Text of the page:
When I was 19, I had a boyfriend who rode a motorcycle and through him I fell in love with riding. And then I had one of those terrible weeks where I lost the house, the dog, and the boyfriend in a break up and I was in this moment of absolute devastation. One day, I was talking to a friend about how terrible my life was and just then a motorcycle rode by and I looked up to see it, and my friend said, ‘What is that?’ and I said, ‘Oh, that’s that new Honda CBR900RR!’ And he said, ‘That. That is what you should be doing. Do you have any idea how much your face lights up when you talk about motorcycles?’
Of course, I ignored him but a few weeks later a TV commercial came on for a mechanic school and I called and enrolled myself in a motorcycle mechanic course. At that time, I was working as a bartender at my family’s restaurant in a really small town, and I remember all the customers bet on how long I would last in a big city. I think the longest bet was 6 weeks!
I was one of only 3 women out of 1100 men at my trade school. Most of my instructors were great, but one wasn’t and really tried to get me out of the industry. One time, he was talking about oil and said, ‘Oh Santina, you’ll know about this – this is what you use on your sewing machine.’ Another time he said that I should leave to make a space for someone who would actually get something out of the course. But the other guys in my class were cool. They would come over to me and say, ‘Don’t listen to him. He’s wrong.’ And they really kept me going.
You know what’s funny is that of all the guys in my class, I’m the only one who’s still in the industry!
I met my husband working for Harley-Davidson’s corporate headquarters. In 2004, we left because we were planning to buy a Harley-Davidson dealership together. But we had some time to kill and one day an email came through saying cheap flights to Australia for $900, and my husband asked me if I wanted to go down there and meet some friends of his in Sydney.
When we arrived, one of his friends told us we could stay for free in this great house he was renovating, so as a thank you we offered to help out in his Harley-Davidson dealership for a week while his staff took Christmas holidays. At the end of the week, we suggested some changes he could make to the store and he said, ‘Why don’t you change it yourself?’ And offered for us to become his business partners!
My husband and I had non-refundable tickets home, and had only bought one suitcase. We just sat together on the end of the bed, saying, ‘So are we going to do this, are we really just going to move to another country?’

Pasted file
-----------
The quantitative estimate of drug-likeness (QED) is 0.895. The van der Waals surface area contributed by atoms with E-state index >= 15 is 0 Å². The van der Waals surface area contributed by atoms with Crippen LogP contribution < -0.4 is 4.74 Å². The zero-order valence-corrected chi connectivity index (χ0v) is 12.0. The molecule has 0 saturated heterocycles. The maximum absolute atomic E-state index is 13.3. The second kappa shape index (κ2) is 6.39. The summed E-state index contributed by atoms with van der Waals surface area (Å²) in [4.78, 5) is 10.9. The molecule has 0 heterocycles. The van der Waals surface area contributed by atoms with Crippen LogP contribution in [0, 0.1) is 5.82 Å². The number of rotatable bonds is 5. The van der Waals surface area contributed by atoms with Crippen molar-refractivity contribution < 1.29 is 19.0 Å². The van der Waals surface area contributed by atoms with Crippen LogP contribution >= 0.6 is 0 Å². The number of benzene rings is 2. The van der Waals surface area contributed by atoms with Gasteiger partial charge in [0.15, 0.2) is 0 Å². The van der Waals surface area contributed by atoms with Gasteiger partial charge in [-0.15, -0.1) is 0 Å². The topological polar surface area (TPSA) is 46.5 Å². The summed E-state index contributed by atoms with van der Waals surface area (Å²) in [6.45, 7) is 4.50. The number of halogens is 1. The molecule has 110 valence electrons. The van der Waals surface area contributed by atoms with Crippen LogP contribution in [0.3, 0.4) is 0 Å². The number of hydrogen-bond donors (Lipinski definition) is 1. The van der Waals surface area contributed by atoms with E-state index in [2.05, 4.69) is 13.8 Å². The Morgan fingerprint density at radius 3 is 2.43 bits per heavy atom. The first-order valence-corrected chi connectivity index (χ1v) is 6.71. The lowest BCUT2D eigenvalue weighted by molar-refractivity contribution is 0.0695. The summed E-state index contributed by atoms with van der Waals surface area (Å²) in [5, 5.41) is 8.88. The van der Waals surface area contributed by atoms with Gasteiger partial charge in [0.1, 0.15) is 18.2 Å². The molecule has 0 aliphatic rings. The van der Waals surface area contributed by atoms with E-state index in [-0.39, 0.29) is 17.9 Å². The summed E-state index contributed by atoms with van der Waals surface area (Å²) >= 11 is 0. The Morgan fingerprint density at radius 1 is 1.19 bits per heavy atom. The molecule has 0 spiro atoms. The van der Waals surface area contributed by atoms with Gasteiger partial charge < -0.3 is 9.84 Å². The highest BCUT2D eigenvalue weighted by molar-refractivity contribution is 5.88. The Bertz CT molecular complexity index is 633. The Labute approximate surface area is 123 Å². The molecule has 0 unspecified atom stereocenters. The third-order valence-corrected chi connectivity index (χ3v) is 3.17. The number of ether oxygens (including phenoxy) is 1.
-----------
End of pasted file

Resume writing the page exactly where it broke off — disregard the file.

The first year was hard – I was so lonely and sad I got a teddy bear to talk to! I had no friends. We were working with a small team of staff who were very loyal to each other, but they hated us because we wanted to change things. We bought all of our American training to a market that was 15 years behind. At that time, there weren’t even computers in the store, and this was 2004! But we grew that business from 5 employees to 17 employees.
Eventually, we bought a dog and I got to talk to people when I was walking the dog, and then I started to feel like I was part of the community and not a visitor. Then I started playing roller derby and I made a lot of friends there. That’s when I felt I really became Australian.
Eventually, we sold our share of the shop back to the original owner and started our own business – EagleRider, a motorcycle rental business in Burwood. We have a lot of international customers – sometimes my counter is like the UN! But motorcycles are like a universal language, and once you speak it, it’s like a secret handshake and it doesn’t matter where you’re from.
The US feels like a foreign country to me now. I even find myself cheering for Australian sports. Recently, an Australian won the Dakar race and I felt such a sense of national pride! My mother is still waiting for me to go back to the US but I tell her I don’t live there anymore.
I’ve found my home.
Photographer: Anne Casey www.facebook.com/silverpepperphotography
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